I know personally that I feel super comfortable in big American cities. I’ll gladly wander the streets of New York or Los Angeles, but the thought of wandering the streets of Mumbai seems incredibly daunting. But why? Crime levels in America are extremely high in some places, violent crime too, yet you can walk the streets without fear and nothing happens to you. Remember that wherever you’re going, people just like you live there too. People live their whole lives in these places and grow old without issue.

 

Don't Get Ahead Of Yourself

The best thing you can do if your pre-travel anxiety gets too rough, is to just work your way up. The romanticization of just getting up and heading straight to the most exotic and fantastic place you can think of can be extremely alluring to some, but incite total fear in others. Remember that you don’t have to just jump in head first, you can take baby steps. Experience and exposure is what will get you over your fears the quickest.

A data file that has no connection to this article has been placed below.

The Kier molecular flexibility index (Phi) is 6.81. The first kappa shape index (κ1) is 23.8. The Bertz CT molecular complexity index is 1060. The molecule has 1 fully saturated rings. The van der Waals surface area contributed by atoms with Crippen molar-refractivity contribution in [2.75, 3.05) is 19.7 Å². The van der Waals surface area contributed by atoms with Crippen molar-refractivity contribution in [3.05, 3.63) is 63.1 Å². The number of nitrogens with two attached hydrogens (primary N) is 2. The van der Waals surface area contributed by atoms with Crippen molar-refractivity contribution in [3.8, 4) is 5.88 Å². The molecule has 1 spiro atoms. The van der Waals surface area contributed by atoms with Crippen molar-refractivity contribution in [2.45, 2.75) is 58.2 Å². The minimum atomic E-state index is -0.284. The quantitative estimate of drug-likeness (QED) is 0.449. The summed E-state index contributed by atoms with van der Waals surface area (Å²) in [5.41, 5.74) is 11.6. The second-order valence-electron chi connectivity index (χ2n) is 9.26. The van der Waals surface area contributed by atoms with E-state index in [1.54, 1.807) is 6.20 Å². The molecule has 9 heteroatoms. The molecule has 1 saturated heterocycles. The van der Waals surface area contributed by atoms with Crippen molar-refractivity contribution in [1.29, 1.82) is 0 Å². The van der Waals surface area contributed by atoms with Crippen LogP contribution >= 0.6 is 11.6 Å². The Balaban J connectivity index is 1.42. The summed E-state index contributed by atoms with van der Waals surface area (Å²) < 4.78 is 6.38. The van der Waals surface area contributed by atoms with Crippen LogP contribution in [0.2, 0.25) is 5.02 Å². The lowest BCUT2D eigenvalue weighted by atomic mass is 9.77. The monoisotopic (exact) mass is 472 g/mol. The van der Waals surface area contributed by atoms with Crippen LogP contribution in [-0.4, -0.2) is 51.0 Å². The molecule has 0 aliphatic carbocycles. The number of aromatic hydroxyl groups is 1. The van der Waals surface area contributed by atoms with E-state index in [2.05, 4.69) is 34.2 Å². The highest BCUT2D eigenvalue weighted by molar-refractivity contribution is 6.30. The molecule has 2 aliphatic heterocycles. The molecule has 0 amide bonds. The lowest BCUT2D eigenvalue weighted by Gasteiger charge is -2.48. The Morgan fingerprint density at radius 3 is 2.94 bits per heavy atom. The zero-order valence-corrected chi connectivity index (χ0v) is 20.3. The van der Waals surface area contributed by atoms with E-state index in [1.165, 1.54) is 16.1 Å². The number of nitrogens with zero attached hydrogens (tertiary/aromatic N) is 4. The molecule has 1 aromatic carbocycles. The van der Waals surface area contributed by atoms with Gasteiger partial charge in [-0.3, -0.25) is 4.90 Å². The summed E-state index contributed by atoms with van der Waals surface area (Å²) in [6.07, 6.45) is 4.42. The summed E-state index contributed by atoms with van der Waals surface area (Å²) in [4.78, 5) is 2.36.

I'm not saying that you should just avoid challenging yourself. Personally I am fond of the feeling of being in a place I'm not totally comfortable in. That being said, if you’re getting anxiety about flying halfway around the planet as your first major trip to the point where you've decided you’re just not going to go, maybe try to travel to somewhere you feel a little more comfortable first. Stick to a major city where your primary language is readily spoken and tourism is common. Just don’t dwell on this for too long. If you think you can do it, I recommend going wherever your heart desires as soon as you can, but if travel anxiety is totally preventing you from realizing your dreams, it may be best to try to dip your toes in the water before you jump in. Just take the first step to go anywhere, even somewhere in your own country. I can guarantee you that the travel bug will bite you like it has so many others.